WHEN I FIRST BEGAN TO WRITE, I didn’t give much thought to the notion of being Irish. The thrill of discovering words that might express unarticulated feeling, or describe much loved landscapes and people, seemed sufficient reason to begin and to keep going. Naturally, there were some writers I identified with more than others, with whose voices and ideas I seemed in tune. Some of these were Irish (Kavanagh, Heaney, Meehan), others American (Hugo, Gluck), but I never really considered that cultural identity in general, or Irishness in particular, inflected my writing. Not until, that was, I moved to the UK for four years to pursue postgraduate studies.

Fast forward to a workshop taking place as part of the Masters in Creative Writing at the University of East Anglia. I’ve just presented a poem for feedback that includes references to Cemetery Sunday and the Glorious Mysteries of the Rosary. Blank faces surround me which are replaced, once the references are explained, by another expression: pleased recognition that yet another of their cultural stereotypes, that of the religion-obsessed Paddy, is being validated. I’m writing true to form, apparently.

That gave me pause, as did the growing realisation that my Irishness seemed to be in sharper profile now that I was living somewhere else. This was apparent both in other people’s reactions to me, but also in my almost visceral reactions to things that I observed in my new environment. For example there were huge numbers of old oak trees growing in the vicinity of UEA (no massive forest clearances there, my subconscious growled, the learned-by-rote lines of ‘Cill Cais’ echoing in the background) or the obvious age and undisturbed quality of so many small, flint-clad villages dotted around Norfolk (try and find a village in Ireland with buildings more than 200 years old, bad cess to Cromwell). I hadn’t realised the extent of my own cultural conditioning until I was confronted by so many tangible triggers to it.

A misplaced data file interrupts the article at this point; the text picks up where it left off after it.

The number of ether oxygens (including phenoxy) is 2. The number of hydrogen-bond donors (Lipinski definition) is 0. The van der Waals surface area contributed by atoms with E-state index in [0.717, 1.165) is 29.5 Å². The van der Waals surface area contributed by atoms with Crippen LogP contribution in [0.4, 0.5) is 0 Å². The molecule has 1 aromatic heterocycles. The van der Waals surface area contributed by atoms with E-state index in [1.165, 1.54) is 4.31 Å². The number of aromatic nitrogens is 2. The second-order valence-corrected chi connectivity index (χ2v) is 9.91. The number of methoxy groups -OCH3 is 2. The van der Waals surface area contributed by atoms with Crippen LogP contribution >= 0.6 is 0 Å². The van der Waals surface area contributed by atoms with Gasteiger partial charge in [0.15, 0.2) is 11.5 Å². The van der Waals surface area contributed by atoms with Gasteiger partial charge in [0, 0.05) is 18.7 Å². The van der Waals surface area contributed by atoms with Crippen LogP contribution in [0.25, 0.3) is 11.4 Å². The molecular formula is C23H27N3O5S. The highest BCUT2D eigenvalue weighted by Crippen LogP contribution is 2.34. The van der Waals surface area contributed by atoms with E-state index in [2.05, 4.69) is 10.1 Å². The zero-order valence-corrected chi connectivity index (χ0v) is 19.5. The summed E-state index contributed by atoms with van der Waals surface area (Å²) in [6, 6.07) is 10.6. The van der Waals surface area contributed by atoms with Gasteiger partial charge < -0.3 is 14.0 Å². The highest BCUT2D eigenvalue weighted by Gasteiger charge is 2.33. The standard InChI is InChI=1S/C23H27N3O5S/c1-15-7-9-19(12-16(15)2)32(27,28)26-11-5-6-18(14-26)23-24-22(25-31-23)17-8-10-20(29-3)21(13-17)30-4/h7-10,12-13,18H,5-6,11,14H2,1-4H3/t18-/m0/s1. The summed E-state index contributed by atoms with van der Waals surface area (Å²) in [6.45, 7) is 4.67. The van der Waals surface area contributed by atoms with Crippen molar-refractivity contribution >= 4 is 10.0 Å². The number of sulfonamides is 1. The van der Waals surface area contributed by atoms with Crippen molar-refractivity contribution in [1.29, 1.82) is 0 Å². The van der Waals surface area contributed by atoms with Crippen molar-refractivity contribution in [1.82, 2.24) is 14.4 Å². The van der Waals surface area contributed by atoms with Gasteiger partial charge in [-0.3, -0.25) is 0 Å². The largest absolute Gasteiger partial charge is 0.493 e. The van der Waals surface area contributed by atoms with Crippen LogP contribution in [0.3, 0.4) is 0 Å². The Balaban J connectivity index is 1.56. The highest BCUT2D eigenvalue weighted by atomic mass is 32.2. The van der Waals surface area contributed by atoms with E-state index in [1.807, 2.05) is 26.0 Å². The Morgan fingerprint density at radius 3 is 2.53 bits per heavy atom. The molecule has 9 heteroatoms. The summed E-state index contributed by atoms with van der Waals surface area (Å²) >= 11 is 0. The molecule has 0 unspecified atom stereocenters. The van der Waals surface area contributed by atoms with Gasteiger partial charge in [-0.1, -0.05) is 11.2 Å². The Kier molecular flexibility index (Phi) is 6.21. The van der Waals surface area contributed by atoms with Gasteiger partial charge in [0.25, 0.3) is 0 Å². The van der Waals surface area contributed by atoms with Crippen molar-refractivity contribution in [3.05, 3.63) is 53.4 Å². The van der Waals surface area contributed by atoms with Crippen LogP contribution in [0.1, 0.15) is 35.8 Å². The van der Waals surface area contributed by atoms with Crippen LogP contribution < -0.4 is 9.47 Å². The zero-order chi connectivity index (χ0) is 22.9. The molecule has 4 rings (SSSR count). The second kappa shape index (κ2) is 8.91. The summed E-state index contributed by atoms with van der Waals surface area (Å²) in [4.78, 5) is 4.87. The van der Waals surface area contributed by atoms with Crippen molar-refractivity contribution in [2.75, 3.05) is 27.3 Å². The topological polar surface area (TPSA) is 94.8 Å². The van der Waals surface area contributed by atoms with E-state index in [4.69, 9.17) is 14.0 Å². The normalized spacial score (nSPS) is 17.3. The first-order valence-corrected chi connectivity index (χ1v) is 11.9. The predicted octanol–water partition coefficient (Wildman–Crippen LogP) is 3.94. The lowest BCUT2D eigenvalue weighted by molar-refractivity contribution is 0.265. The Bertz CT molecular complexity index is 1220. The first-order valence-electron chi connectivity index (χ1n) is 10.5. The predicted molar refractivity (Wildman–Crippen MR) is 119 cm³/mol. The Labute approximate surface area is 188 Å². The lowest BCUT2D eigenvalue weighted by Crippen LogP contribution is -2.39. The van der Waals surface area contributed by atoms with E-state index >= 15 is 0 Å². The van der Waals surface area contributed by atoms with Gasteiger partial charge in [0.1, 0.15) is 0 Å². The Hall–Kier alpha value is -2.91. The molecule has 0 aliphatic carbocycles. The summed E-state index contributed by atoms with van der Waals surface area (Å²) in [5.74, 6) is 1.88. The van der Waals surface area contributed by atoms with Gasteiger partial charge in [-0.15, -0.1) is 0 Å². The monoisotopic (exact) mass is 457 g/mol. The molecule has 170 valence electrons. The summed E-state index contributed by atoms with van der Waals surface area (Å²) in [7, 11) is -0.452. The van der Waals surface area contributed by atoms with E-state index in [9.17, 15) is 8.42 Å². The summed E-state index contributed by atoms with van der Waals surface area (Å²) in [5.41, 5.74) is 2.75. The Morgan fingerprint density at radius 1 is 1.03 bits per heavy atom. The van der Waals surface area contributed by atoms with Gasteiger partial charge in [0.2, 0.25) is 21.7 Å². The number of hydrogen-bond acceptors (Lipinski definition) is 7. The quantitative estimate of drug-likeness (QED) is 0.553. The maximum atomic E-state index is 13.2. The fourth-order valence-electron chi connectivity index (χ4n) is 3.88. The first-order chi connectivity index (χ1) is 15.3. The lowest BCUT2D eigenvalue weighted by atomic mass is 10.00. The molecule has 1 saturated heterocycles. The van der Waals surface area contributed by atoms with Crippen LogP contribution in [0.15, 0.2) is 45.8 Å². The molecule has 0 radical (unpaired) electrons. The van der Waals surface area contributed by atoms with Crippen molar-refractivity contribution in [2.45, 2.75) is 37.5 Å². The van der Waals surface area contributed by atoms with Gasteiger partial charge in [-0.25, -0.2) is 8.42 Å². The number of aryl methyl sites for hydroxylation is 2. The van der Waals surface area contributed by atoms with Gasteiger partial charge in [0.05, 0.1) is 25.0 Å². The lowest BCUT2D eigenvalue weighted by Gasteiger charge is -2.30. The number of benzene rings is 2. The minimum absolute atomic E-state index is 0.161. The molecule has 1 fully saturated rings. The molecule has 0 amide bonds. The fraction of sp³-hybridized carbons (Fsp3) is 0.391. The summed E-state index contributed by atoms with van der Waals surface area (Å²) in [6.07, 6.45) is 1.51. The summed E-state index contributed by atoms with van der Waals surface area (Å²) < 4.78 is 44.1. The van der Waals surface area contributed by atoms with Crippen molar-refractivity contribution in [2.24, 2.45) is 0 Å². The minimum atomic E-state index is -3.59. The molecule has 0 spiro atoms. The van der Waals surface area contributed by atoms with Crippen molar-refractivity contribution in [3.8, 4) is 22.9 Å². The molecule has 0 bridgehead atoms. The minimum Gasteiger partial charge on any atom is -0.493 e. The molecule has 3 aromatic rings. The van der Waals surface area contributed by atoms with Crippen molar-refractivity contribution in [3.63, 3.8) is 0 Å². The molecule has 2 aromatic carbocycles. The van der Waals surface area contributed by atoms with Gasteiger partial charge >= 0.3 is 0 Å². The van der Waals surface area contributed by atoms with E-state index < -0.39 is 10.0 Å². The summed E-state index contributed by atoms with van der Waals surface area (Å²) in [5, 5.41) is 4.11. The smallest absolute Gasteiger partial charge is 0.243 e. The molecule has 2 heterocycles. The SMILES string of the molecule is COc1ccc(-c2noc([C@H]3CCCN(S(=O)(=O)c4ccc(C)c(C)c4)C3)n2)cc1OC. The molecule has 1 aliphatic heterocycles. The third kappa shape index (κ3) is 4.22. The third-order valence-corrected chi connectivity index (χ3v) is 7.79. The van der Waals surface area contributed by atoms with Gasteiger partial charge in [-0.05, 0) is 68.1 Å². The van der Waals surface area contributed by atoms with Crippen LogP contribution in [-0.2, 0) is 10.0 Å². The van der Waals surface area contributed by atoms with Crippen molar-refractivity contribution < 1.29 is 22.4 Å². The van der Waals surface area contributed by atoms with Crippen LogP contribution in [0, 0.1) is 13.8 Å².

Not surprisingly, I began to explore this in my writing, and became increasingly interested in other writers who were also exploring their worlds through the prism of displacement, exile, diaspora, whatever name you choose to give it. It struck me that there was a distinct quality shared by writers who, for reasons of migration, emigration, genealogy, found themselves living in one country while having an allegiance of some sort to another. When I took up the residency at the John Hume Institute for Global Irish Studies in UCD, I was able to translate that interest into a programme of readings by writers who represented some aspect of that diasporic experience.

Some of those writers are included in these pages, as are others who I feel represent that tension between ‘home of origin’ and ‘home of choice’ very well in their work. As with all selections, it is an entirely subjective one; one has to start somewhere, and end somewhere else. I trust you enjoy the journey.